From a recent conversation about what it would be like for a Straight White Male to move to a place where he didn’t have any privilege:
if you live somewhere your SWM privilege doesn’t exist you would be less likely to be promoted over a woman or minority as compared to IRL. … As an actor, you’d be less likely to receive the higher paying roles if they were equally open to women and minorities. If you’re a writer writing in SF, you’d have a lesser chance of being published if men and women were equally represented. What this means in terms of real life is that there’d be a greater chance you would lose out on the opportunities you enjoy now as a result of privilege. That is power and that is a meaningful difference.
And what jumped out at me was just how much the conversation about “privilege” frames the issues of equality as a zero-sum-game. In this frame, for women to gain any victory in gender equality, all men have to lose some power. To gain any victory in racial equality, all whites have to lose power. To gain any victory in GLBT equality, all straights have to lose power.
These were comments in a recent discussion about privilege, but they propagate a framing that goes all the way back to Peggy McIntosh’s original paper about privilege, “Unpacking the Invisible Knapsack”. McIntosh frames all advances in equality as if it were an equation of power, of Newtonian mechanics. For every action there must be an equal and opposite reaction.
McIntosh starts out portraying women’s studies as asking men to give up some of their power so women can have it instead:
we in Women’s Studies work to reveal male privilege and ask men to give up some of their power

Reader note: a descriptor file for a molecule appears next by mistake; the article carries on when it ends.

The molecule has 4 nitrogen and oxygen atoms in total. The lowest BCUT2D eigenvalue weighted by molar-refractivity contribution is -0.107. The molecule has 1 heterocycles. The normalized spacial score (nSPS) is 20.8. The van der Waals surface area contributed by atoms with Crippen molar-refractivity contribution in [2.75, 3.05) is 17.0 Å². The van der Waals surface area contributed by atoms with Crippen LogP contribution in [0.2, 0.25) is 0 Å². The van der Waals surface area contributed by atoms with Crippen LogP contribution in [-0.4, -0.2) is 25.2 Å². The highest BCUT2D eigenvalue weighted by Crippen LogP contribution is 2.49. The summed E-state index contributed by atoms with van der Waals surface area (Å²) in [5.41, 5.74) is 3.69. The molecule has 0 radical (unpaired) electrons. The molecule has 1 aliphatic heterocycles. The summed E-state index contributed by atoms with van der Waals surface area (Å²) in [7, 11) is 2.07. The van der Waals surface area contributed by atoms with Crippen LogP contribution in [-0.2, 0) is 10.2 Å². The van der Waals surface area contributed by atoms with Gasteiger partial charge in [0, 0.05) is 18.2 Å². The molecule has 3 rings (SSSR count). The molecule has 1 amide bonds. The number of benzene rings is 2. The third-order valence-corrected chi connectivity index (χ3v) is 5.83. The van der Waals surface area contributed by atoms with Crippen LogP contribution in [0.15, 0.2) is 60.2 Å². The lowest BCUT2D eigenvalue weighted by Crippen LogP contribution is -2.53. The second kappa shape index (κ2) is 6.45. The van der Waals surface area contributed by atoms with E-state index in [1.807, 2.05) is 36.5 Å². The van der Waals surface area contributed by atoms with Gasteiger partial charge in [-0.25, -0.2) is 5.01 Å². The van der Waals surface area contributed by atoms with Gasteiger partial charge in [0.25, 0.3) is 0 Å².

She talks about men’s advantages as coming directly from women’s disadantages:
advantages, which men gain from women’s disadvantages
I think there are many, many issues of discrimination where equality can be gained without anyone having to lose something. A simple, present day example is gay marriage. For gays to gain the power of gay marriage, straight people do not have to lose any power whatsoever. For blacks to gain a victory in the area of ending racial profiling by cops, white people have nothing to lose. An example of the contrary disproves the framing.
Therefore, equality is NOT a zero-sum-game.
But McIntosh introduces the idea of “privilege” and frames the entire conversation in terms of a zero-sum-game. And that framing is brought to every conversation about privilege even now.
So why frame equality in terms of a zero-sum-game? What advantage is there to invoke this framing if the framing is inaccurate? What’s the payoff? Well, “guilt” might be one payoff. I gain nothing from a racist cop pulling over a black driver, so most people will not associate me with being culpable for that racism. But if I get $100 every time a racist cop pulls over a black man? Suddenly, I have motive.
In a criminal trial, the prosecution must show the accused had means, motive, and opportunity before guilt can be determined. In cases of systemic discrimination, the means and opportunity are easy. Someone else does the discrimination and I do nothing. But motive? To enact gay marriage across the country would force me to sacrifice nothing. There is no payoff for me to oppose gay marriage. I get nothing out of gays being denied the right to marry. Therefore, I have no motive to deny gays the right to marry.